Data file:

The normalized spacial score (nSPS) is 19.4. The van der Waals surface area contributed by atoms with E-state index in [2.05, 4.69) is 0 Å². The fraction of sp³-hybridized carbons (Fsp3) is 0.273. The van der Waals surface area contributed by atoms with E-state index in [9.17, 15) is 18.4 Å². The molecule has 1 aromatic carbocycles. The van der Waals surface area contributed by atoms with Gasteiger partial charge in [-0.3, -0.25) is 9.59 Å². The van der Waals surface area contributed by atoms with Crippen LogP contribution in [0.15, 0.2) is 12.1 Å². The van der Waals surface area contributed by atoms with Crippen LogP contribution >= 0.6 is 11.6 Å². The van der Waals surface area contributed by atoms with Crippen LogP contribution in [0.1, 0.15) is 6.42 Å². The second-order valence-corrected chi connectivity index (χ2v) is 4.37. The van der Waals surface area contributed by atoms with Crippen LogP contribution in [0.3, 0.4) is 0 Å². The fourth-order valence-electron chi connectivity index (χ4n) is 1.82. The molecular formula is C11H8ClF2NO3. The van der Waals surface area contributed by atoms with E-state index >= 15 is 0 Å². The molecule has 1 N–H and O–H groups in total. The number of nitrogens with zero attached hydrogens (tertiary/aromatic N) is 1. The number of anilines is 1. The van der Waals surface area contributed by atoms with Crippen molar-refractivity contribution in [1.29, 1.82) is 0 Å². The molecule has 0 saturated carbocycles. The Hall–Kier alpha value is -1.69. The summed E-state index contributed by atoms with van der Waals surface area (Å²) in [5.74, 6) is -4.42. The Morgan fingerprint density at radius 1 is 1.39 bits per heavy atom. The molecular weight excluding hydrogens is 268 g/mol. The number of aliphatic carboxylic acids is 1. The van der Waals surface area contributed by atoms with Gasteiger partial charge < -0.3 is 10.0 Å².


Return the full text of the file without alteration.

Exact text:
The normalized spacial score (nSPS) is 19.4. The van der Waals surface area contributed by atoms with E-state index in [2.05, 4.69) is 0 Å². The fraction of sp³-hybridized carbons (Fsp3) is 0.273. The van der Waals surface area contributed by atoms with E-state index in [9.17, 15) is 18.4 Å². The molecule has 1 aromatic carbocycles. The van der Waals surface area contributed by atoms with Gasteiger partial charge in [-0.3, -0.25) is 9.59 Å². The van der Waals surface area contributed by atoms with Crippen LogP contribution in [0.15, 0.2) is 12.1 Å². The van der Waals surface area contributed by atoms with Crippen LogP contribution >= 0.6 is 11.6 Å². The van der Waals surface area contributed by atoms with Crippen LogP contribution in [0.1, 0.15) is 6.42 Å². The second-order valence-corrected chi connectivity index (χ2v) is 4.37. The van der Waals surface area contributed by atoms with Crippen LogP contribution in [0.3, 0.4) is 0 Å². The fourth-order valence-electron chi connectivity index (χ4n) is 1.82. The molecular formula is C11H8ClF2NO3. The van der Waals surface area contributed by atoms with E-state index >= 15 is 0 Å². The molecule has 1 N–H and O–H groups in total. The number of nitrogens with zero attached hydrogens (tertiary/aromatic N) is 1. The number of anilines is 1. The van der Waals surface area contributed by atoms with Crippen molar-refractivity contribution in [1.29, 1.82) is 0 Å². The molecule has 0 saturated carbocycles. The Hall–Kier alpha value is -1.69. The summed E-state index contributed by atoms with van der Waals surface area (Å²) in [5.74, 6) is -4.42. The Morgan fingerprint density at radius 1 is 1.39 bits per heavy atom. The molecular weight excluding hydrogens is 268 g/mol. The number of aliphatic carboxylic acids is 1. The van der Waals surface area contributed by atoms with Gasteiger partial charge < -0.3 is 10.0 Å².